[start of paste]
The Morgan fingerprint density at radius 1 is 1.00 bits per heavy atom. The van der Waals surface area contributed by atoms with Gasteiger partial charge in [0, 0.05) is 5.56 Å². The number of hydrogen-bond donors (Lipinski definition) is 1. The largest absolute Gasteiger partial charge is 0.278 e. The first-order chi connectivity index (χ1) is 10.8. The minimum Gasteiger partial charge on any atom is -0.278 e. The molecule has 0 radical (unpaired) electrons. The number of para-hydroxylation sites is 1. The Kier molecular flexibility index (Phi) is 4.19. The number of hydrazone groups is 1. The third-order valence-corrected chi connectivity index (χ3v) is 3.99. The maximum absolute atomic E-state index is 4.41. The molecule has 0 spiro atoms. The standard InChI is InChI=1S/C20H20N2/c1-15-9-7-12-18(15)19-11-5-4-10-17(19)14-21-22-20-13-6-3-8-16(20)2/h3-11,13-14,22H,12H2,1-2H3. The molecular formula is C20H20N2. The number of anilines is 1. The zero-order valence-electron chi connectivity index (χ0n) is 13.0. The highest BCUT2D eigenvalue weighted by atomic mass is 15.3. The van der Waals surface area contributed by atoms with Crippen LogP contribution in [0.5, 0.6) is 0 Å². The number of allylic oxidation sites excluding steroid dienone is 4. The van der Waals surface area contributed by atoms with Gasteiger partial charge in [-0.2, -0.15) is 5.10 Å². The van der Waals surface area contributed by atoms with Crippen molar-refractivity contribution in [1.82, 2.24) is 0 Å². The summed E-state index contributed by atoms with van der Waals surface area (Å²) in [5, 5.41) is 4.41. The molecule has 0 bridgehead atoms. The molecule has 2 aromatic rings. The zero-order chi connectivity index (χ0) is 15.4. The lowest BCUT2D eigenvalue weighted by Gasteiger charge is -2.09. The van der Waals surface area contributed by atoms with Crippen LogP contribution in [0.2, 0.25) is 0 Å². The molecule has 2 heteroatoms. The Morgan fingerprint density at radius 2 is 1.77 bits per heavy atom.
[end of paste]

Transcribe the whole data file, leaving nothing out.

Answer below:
The Morgan fingerprint density at radius 1 is 1.00 bits per heavy atom. The van der Waals surface area contributed by atoms with Gasteiger partial charge in [0, 0.05) is 5.56 Å². The number of hydrogen-bond donors (Lipinski definition) is 1. The largest absolute Gasteiger partial charge is 0.278 e. The first-order chi connectivity index (χ1) is 10.8. The minimum Gasteiger partial charge on any atom is -0.278 e. The molecule has 0 radical (unpaired) electrons. The number of para-hydroxylation sites is 1. The Kier molecular flexibility index (Phi) is 4.19. The number of hydrazone groups is 1. The third-order valence-corrected chi connectivity index (χ3v) is 3.99. The maximum absolute atomic E-state index is 4.41. The molecule has 0 spiro atoms. The standard InChI is InChI=1S/C20H20N2/c1-15-9-7-12-18(15)19-11-5-4-10-17(19)14-21-22-20-13-6-3-8-16(20)2/h3-11,13-14,22H,12H2,1-2H3. The molecular formula is C20H20N2. The number of anilines is 1. The zero-order valence-electron chi connectivity index (χ0n) is 13.0. The highest BCUT2D eigenvalue weighted by atomic mass is 15.3. The van der Waals surface area contributed by atoms with Crippen LogP contribution in [0.5, 0.6) is 0 Å². The number of allylic oxidation sites excluding steroid dienone is 4. The van der Waals surface area contributed by atoms with Gasteiger partial charge in [-0.2, -0.15) is 5.10 Å². The van der Waals surface area contributed by atoms with Crippen molar-refractivity contribution in [1.82, 2.24) is 0 Å². The summed E-state index contributed by atoms with van der Waals surface area (Å²) in [5, 5.41) is 4.41. The molecule has 0 bridgehead atoms. The molecule has 2 aromatic rings. The zero-order chi connectivity index (χ0) is 15.4. The lowest BCUT2D eigenvalue weighted by Gasteiger charge is -2.09. The van der Waals surface area contributed by atoms with Crippen LogP contribution in [0.2, 0.25) is 0 Å². The molecule has 2 heteroatoms. The Morgan fingerprint density at radius 2 is 1.77 bits per heavy atom.